In a shaky economy with high unemployment, for millionaires to have lockouts & threaten work stoppages, reveals a level of disconnect with the real world that I find difficult to comprehend.

    Somebody ought to suspend the negotiators' contracts, lock them in a room, give them three bathroom breaks a day, send McDonald's Happy Meals in three times a day, and not let them out until a deal is signed, sealed, and delivered. Okay. So that's hyperbole, BUT. . .  smile

    1. StayPos profile image81
      StayPosposted 7 years agoin reply to this

      Well said Ken and spot on central point for this discussion! There is definitely a need to focus on other tangible benefits that come from the business wisdom of understanding profitability in context of historical gains.

      The National Football League and even in the news today they’re starting to talk in like manner about the NBA has lost it’s way.  It’s unbelievable that when they are making sky rocketing revenues and profits, coming up with a working relationship between owners and players is so difficult.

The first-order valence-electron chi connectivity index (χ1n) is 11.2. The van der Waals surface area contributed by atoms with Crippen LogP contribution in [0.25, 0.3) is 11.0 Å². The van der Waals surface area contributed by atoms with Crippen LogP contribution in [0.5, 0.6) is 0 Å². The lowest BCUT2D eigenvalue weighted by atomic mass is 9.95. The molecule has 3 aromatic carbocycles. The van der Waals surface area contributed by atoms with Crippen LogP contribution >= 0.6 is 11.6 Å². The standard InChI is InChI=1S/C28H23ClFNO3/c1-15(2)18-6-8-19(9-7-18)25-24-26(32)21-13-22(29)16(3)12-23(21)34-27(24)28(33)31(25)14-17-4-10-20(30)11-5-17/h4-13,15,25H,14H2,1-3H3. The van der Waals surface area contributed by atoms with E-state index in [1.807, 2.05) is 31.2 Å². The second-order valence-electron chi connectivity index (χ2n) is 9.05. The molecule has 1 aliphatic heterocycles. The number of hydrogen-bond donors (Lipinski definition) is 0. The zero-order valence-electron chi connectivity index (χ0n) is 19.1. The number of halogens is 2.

These franchises are as you say “ laying golden eggs ” if you will and from the surface it appears as if they are acting like it was the early formative years when they weren’t even sure they would survive.

  4. optimus grimlock profile image61
    optimus grimlockposted 7 years ago

    I think both sides need to look what happend to baseball and basketball when they went on strike. They both took major hits in popularity and it too basketball forever to get good ratings again and now there in another lockout.If they factor this in while both sides giving up a little they should be able to compramise. Also if they pay attention to fans they'd realize that they'll loose a few if they strike!

    1. StayPos profile image81
      StayPosposted 7 years agoin reply to this

      Optimus grimlock,

      I appreciate your perspective.  There is always two sides to a story and in this case there is actually three, if we include the fan or otherwise known as the customer!

      I certainly hope all of these sports businesses will begin  evaluating their bottom lines with a serious consideration for the long term effects as well as the short term bottom line.

      Thanks for chiming in :-)